Google Settles Buzz Class-Action Privacy Suit
Google has agreed to pay $8.5 million to settle a privacy class-action lawsuit stemming from the company's February launch of the social networking service Buzz.
The tentative settlement calls for Google to pay around $6 million to various privacy organizations, and $2,500 to each of seven individual Web users who sued. The class-action attorneys who brought the lawsuit will split up to $2.5 million.
A Google spokesperson said the company was "satisfied with the agreement" and "glad to move forward." The spokesperson added: "We have always been committed to offering users transparency and choice in Buzz and all our products, and will continue to work together with users to provide the best user experience possible."
When Google rolled out Buzz, the company created social networks out of people's Gmail contacts. But in a move that was widely criticized, Google designed the feature so that it initially revealed information about the names of users' email contacts, if users activated Buzz without changing the defaults. Observers quickly pointed out that this set-up meant that a host of confidential information could inadvertently become public, including the names of Gmail users' doctors, lawyers or coworkers.
Google revised the service significantly after it was launched. The settlement agreement calls on the company to "disseminate wider public education about the privacy aspects of Google Buzz" and to consider further suggestions about the issue.
The agreement, if approved by U.S. District Court Judge James Ware in San Jose, will resolve private litigation resulting from Google's botched launch of Buzz, but it might not end all fallout from the program. The advocacy group Electronic Privacy Information Center filed a complaint in February about Buzz with the Federal Trade Commission.
The proposed Buzz settlement appears to be similar to Facebook's settlement of litigation stemming from the defunct Beacon program, which told Facebook users about their friends' e-commerce activity. In that case, Facebook agreed to pay $9.5 million, with approximately $6 million devoted toward a privacy foundation and much of the rest going to the lawyers.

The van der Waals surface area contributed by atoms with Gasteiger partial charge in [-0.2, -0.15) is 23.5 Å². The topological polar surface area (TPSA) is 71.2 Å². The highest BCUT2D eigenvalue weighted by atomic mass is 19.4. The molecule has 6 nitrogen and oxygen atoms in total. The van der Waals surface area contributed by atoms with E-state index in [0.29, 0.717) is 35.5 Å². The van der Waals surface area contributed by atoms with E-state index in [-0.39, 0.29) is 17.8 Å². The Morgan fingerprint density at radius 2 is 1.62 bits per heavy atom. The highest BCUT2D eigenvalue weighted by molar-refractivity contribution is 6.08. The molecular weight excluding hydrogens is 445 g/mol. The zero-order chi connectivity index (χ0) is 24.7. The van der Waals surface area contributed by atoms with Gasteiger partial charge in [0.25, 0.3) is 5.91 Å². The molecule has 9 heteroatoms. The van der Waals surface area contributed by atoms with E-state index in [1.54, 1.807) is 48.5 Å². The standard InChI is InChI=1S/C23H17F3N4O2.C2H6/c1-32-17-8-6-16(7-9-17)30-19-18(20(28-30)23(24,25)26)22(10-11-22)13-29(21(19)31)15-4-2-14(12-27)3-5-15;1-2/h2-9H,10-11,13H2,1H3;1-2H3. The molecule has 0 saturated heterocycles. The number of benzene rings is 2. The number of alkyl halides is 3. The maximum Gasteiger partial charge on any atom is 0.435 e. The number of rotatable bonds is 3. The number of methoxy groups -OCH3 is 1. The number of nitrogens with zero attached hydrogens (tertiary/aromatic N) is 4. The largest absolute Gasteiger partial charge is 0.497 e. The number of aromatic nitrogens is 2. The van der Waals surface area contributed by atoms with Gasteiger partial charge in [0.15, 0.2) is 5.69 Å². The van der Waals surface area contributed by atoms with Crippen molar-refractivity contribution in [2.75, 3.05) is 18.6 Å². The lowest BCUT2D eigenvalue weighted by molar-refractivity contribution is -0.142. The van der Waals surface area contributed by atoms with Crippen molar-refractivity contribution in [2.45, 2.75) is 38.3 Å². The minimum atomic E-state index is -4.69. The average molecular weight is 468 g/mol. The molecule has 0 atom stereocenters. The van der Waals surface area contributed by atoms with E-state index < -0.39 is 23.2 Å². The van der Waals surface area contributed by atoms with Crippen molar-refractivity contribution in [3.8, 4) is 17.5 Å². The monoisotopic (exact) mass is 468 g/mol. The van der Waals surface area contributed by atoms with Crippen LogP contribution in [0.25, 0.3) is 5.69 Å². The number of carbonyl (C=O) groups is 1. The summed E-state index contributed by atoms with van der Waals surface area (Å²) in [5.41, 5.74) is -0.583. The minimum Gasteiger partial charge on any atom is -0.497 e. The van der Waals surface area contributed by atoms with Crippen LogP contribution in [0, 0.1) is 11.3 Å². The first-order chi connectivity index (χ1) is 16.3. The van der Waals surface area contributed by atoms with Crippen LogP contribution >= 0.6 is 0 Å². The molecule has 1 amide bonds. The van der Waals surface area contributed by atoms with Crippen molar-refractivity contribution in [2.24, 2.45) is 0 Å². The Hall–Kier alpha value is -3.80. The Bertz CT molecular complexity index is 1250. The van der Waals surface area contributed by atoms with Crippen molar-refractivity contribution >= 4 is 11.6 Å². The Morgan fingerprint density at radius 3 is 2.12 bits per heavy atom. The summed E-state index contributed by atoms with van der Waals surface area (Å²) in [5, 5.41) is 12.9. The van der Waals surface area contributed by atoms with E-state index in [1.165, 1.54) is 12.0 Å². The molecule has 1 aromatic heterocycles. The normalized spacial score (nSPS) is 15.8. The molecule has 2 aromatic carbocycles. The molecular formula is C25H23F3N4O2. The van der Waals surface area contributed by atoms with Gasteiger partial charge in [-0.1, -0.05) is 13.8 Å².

But one key difference between the settlements is that Facebook intends to create a new privacy foundation. That provision has resulted in legal wrangling about whether the agreement will give Facebook too much control over the new organization. U.S. District Court Judge Richard Seeborg in San Jose recently approved the settlement over the objection of privacy advocates, but that ruling was appealed recently to the 9th Circuit by an opponent of the deal.
The Buzz lawsuit, like the Beacon litigation, appears to be part of a wave of new class-actions alleging privacy violations. In the last two years, privacy lawsuits also have been filed against Classmates.com, defunct behavioral targeting company NebuAd, SpecificMedia and others. In addition, Google still faces litigation stemming from allegations that its Street View cars intercepted personal data from unsecured WiFi networks.
Internet law expert Eric Goldman says the recent privacy class-action lawsuits indicate that the plaintiffs' lawyers who sue Web companies have become more organized. "Unless you've dotted every i and crossed every t with respect to privacy, the lawyers are going to have a fiesta," says Goldman, a law professor at Santa Clara University. "At this point, pretty much every new product release from one of the new dot-coms is going to be accompanied by a plaintiffs' lawsuit."